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I have RedHat 5 VMWare image whose Hard Disk MAX capacity is set to 12 GB. The Physical Volume size is set to 11 GB and the Logical Volume /dev/VolGroup00/LogVol00 ...
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  1. #1
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    Cannot increase size of Logical Volume on RedHat Linux VMWare Image


    I have RedHat 5 VMWare image whose Hard Disk MAX capacity is set to 12 GB.

    The Physical Volume size is set to 11 GB and the Logical Volume /dev/VolGroup00/LogVol00 currently uses 6.88 GB (Physical and Logical Volume details below). But I am unable to extend the Logical Volume by another 3 GB.

    I have tried the following list of commands but have not been successful in increasing /extending the size of the Logical Volume


    [root@localhost ~]# lvresize -L +3GB /dev/VolGroup00/LogVol00
    Finding volume group VolGroup00
    Archiving volume group "VolGroup00" metadata (seqno 5).
    Extending logical volume LogVol00 to 9.88 GB
    Creating volume group backup "/etc/lvm/backup/VolGroup00" (seqno 6).
    Found volume group "VolGroup00"
    Found volume group "VolGroup00"
    Loading VolGroup00-LogVol00 table
    device-mapper: reload ioctl failed: Invalid argument
    Failed to suspend LogVol00
    [root@localhost ~]#

    So, I tried making the logical volume unavailable before trying to resize it but am unable to do so.

    [root@localhost ~]# lvchange -an -v /dev/VolGroup00/LogVol00
    Using logical volume(s) on command line
    Deactivating logical volume "LogVol00"
    Found volume group "VolGroup00"
    LV VolGroup00/LogVol00 in use: not deactivating



    Also tried using lvextend command to resize the Logical Volume but that does not help either.
    root@localhost ~]# lvextend -L +3G -v /dev/VolGroup00/LogVol00
    Finding volume group VolGroup00
    Archiving volume group "VolGroup00" metadata (seqno 5).
    Extending logical volume LogVol00 to 9.88 GB
    Creating volume group backup "/etc/lvm/backup/VolGroup00" (seqno 6).
    Found volume group "VolGroup00"
    Found volume group "VolGroup00"
    Loading VolGroup00-LogVol00 table
    device-mapper: reload ioctl failed: Invalid argument
    Failed to suspend LogVol00


    Any help will be greatly appreciated.

    Premal


    For your Info:
    ==============

    [root@localhost ~]# pvdisplay
    --- Physical volume ---
    PV Name /dev/sda2
    VG Name VolGroup00
    PV Size 11.00 GB / not usable 31.81 MB
    Allocatable yes
    PE Size (KByte) 32768
    Total PE 351
    Free PE 99
    Allocated PE 252
    PV UUID 5luGYQ-bx6o-okqL-yMbK-pqxo-eZ3N-E9n0Jh

    [root@localhost ~]# lvdisplay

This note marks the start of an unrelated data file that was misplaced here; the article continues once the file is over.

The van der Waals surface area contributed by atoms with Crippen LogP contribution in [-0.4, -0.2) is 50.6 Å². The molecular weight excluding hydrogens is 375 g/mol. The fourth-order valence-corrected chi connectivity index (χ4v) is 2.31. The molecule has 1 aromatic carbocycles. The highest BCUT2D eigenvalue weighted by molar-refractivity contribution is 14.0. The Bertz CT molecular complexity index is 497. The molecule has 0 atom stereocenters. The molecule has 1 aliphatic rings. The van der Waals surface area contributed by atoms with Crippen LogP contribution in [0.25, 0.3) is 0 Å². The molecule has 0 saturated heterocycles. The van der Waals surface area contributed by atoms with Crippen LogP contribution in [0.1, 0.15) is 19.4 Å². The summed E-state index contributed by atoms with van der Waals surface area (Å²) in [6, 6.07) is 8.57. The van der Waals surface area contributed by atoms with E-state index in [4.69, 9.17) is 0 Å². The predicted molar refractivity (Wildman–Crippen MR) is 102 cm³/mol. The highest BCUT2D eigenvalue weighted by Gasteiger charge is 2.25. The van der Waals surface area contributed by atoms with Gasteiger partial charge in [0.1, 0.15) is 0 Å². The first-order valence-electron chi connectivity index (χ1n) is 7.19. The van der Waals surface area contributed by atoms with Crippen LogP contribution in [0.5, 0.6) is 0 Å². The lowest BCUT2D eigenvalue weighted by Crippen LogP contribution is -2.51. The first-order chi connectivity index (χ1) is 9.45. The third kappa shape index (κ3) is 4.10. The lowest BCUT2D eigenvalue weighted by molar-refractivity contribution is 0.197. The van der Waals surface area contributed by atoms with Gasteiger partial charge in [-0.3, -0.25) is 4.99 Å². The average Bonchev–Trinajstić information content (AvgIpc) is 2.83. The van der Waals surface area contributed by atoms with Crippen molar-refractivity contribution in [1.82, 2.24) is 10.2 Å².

--- Logical volume ---
    LV Name /dev/VolGroup00/LogVol00
    VG Name VolGroup00
    LV UUID DEkoOp-Zs82-nVba-YVye-xIX1-1qms-YxOwsk
    LV Write Access read/write
    LV Status available
    # open 1
    LV Size 6.88 GB
    Current LE 220
    Segments 1
    Allocation inherit
    Read ahead sectors 0
    Block device 253:0

    --- Logical volume ---
    LV Name /dev/VolGroup00/LogVol01
    VG Name VolGroup00
    LV UUID 4vi3r7-vaVW-grwz-QFJr-2DvM-BV02-vNmYVr
    LV Write Access read/write
    LV Status available
    # open 1
    LV Size 1.00 GB
    Current LE 32
    Segments 1
    Allocation inherit
    Read ahead sectors 0
    Block device 253:1

    [root@localhost ~]#

  2. #2
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    similar problem

    I'm having a similar problem with Redhat 5 under VMware ESX 3.5:

    step 1: shut down VM, edit VM settings, increase HDD from 10G to 20G
    step 2: boot into VM, fdisk -l /dev/sda now shows the disk is 21.4GB
    step 3: pvresize --setphysicalvolumesize 20G /dev/sda2
    step 4: vgdisplay now shows 323 free PE
    step 5: lvresize -v -l +323 /dev/VolGroup00/LogVol00 gives the following errors:

    Finding volume group VolGroup00
    Archiving volume group "VolGroup00" metadata (seqno 5).
    Extending logical volume LogVol00 to 18.03 GB
    Creating volume group backup "/etc/lvm/backup/VolGroup00" (seqno 6).
    Found volume group "VolGroup00"
    Found volume group "VolGroup00"
    Loading VolGroup00-LogVol00 table
    device-mapper: table: device 8:2 too small for target
    device-mapper: table: 253:0: linear: dm-linear: Device lookup failed
    device-mapper: ioctl: error adding target to table
    device-mapper: reload ioctl failed: Invalid argument
    Failed to suspend LogVol00

    Didn't make any difference when I increased the PV from 10G to 15G instead of 20G, used lvextend instead of lvresize, used fewer extents than the available extents, or tried expanding the size of LogVol01 instead of LogVol00 (LogVol01 is swap). Also tried these commands while booted into rescue mode (not mounting system partition) from the redhat 5.2 DVD but this did not change the results either.